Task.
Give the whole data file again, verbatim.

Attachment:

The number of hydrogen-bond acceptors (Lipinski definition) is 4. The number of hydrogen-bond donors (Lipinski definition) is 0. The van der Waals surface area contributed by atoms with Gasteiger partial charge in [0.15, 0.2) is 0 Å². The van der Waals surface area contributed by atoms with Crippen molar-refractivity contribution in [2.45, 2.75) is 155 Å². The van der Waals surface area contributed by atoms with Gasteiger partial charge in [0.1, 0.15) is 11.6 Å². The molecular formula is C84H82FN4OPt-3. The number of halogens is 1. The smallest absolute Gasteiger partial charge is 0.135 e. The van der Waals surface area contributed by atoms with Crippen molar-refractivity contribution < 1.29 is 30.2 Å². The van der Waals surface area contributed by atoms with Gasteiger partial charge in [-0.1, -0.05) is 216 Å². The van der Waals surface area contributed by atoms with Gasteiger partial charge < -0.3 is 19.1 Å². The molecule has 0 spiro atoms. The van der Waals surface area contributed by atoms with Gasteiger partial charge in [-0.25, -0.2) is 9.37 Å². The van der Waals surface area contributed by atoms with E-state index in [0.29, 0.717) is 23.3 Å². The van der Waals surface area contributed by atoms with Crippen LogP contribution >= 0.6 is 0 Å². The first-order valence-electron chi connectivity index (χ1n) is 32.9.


The number of hydrogen-bond acceptors (Lipinski definition) is 4. The number of hydrogen-bond donors (Lipinski definition) is 0. The van der Waals surface area contributed by atoms with Gasteiger partial charge in [0.15, 0.2) is 0 Å². The van der Waals surface area contributed by atoms with Crippen molar-refractivity contribution in [2.45, 2.75) is 155 Å². The van der Waals surface area contributed by atoms with Gasteiger partial charge in [0.1, 0.15) is 11.6 Å². The molecular formula is C84H82FN4OPt-3. The number of halogens is 1. The smallest absolute Gasteiger partial charge is 0.135 e. The van der Waals surface area contributed by atoms with Crippen molar-refractivity contribution < 1.29 is 30.2 Å². The van der Waals surface area contributed by atoms with Gasteiger partial charge in [-0.1, -0.05) is 216 Å². The van der Waals surface area contributed by atoms with Gasteiger partial charge < -0.3 is 19.1 Å². The molecule has 0 spiro atoms. The van der Waals surface area contributed by atoms with Gasteiger partial charge in [-0.25, -0.2) is 9.37 Å². The van der Waals surface area contributed by atoms with E-state index in [0.29, 0.717) is 23.3 Å². The van der Waals surface area contributed by atoms with Crippen LogP contribution >= 0.6 is 0 Å². The first-order valence-electron chi connectivity index (χ1n) is 32.9.